And he said to me, Hear with the ear of wisdom and rejoice on their account. And these first, who are similar to sheep, are those monks of the associations who eat together, without separating from each other, with love [for each other] like one soul. And during prayer and the Holy Supper and baptism and during all the good doings they are associated without separation, like the sheep. And thus too it is the habit of the sheep that they eat together, and also when they go down to drink water or to pasture, they do not separate each for himself, but are together in all their wanderings. And these monks are similar to the sheep also in the association of the walk. But sheep have also another habit: when they see a panther seizing one of them, they scatter each for himself, and the murderer does not meet with them. Thus these holy ones, when they see one monk of their companions either in fornication or in boasting or in haughtiness or in slander, they are on their guard that the murderer of souls does not seize them. And thus thou seest these holy and white sheep of the Gospel. Blessed are they who follow this part.

And again like doves are those monks of the associations, gentle as a dove, with knowledge and wisdom and love for their neighbor: those who revile and slander them, they love like their own souls. For the doves fly very easily, and these holy ones make their wings easy in the beauty of their deeds as monks. For it is related of the doves, that when their young are taken away, they are not desirous of vengeance; and thus these, although they know everything, do not take vengeance on men. And on this account thou seest them in the similarity of easy-flying doves; and while they are in the flesh, they fly with the white wings of the spirit.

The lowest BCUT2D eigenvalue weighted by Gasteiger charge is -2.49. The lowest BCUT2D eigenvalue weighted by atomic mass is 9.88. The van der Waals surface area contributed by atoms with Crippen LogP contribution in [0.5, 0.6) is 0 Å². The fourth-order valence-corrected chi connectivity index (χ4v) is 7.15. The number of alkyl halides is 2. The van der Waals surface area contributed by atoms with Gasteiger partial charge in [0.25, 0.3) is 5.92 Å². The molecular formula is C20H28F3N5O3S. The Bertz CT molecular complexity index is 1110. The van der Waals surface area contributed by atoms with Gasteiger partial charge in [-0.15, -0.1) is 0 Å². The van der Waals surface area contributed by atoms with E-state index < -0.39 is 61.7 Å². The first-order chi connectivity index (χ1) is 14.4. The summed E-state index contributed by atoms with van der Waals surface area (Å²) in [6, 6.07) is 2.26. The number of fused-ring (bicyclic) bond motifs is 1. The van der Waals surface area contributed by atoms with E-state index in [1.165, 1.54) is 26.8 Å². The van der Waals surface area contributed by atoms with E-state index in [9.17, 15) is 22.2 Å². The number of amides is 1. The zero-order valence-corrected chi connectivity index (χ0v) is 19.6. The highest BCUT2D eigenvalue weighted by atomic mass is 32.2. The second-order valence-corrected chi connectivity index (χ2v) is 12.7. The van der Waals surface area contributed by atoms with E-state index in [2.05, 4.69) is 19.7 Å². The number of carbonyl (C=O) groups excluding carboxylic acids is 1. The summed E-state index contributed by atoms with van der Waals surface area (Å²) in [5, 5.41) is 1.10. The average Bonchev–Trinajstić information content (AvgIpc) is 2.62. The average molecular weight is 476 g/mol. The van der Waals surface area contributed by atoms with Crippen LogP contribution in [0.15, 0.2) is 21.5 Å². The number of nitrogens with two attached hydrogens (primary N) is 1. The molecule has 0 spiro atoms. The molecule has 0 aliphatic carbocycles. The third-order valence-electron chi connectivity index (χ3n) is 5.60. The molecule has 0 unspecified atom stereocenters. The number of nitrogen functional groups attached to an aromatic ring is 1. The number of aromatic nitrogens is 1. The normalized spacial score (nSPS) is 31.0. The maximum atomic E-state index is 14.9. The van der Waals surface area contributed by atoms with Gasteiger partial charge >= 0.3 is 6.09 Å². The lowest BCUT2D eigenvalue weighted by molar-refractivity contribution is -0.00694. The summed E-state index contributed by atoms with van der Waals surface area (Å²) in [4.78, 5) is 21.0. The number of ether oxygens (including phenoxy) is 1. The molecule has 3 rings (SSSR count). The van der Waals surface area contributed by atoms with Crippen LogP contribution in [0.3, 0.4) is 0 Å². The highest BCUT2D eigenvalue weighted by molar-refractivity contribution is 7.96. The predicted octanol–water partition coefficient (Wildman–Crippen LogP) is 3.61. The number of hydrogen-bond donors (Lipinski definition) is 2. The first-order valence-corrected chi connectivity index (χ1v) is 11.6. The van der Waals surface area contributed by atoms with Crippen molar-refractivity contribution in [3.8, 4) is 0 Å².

And again those whom thou seest in the similarity of turtle-doves, these too are an association of monks: priests and deacons and psalm-singers and holy ones who sing with a sweet voice and pleasant manner, without any haughtiness or glorying: in spiritual humility, with fear and trembling and flowing of tears, they sit singing psalms in the Christian Church to the honor of the Creator, until they perspire. And on this account they are like turtle-doves, for the voice of the turtle-dove is sweet; and on this account the bride says through the mouth of Solomon, the prophet: The voice of a turtle-dove is heard in our land. And on this account these are similar to this picture. Blessed are the priests who follow this part.

And those again who are like the bees are monks belonging to the associations, wise as bees. And as a bee gathers honey out of all flowers, thus these sit collecting the deeds of righteousness from the struggles of the saints. And on this account they are similar to the bees.

And further those in the similarity of deer, are those monks of the associations who constantly serve with running like the deer without fatigue, be it for the Church or for the association house or for the house of the Lord, but not for the house of man. For our Lord himself in the Gospel: Where two or three are gathered in my name, there I am in their midst. And not then will the words of Christ be made false, for the Saviour is thus not separated from the midst of the association. May it be very well with you, O brethren, with the Creator, all the days of your lives. And he who serves inside of the house and outside does not serve man, but serves God; and he who stands at table time near the holy ones, does not stand for them, but for the Son of the Father, the Head of the association, who is in their midst. To his remembrance belong honor and glory and worship. Blessed are ye, my children. If ye observe this [ordinance] and do it, ye will find my voice on that day at the narrow portal during the terrible judgment. And he, the Lord, will aid you to do this commandment, to whom be glory to all eternity, Amen.
"So let us be confident, let us not be unprepared, let us not be outflanked, let us be wise, vigilant, fighting against those who are trying to tear the faith out of our souls and morality out of our hearts, so that we may remain Catholics, remain united to the Blessed Virgin Mary, remain united to the Roman Catholic Church, remain faithful children of the Church."- Abp. Lefebvre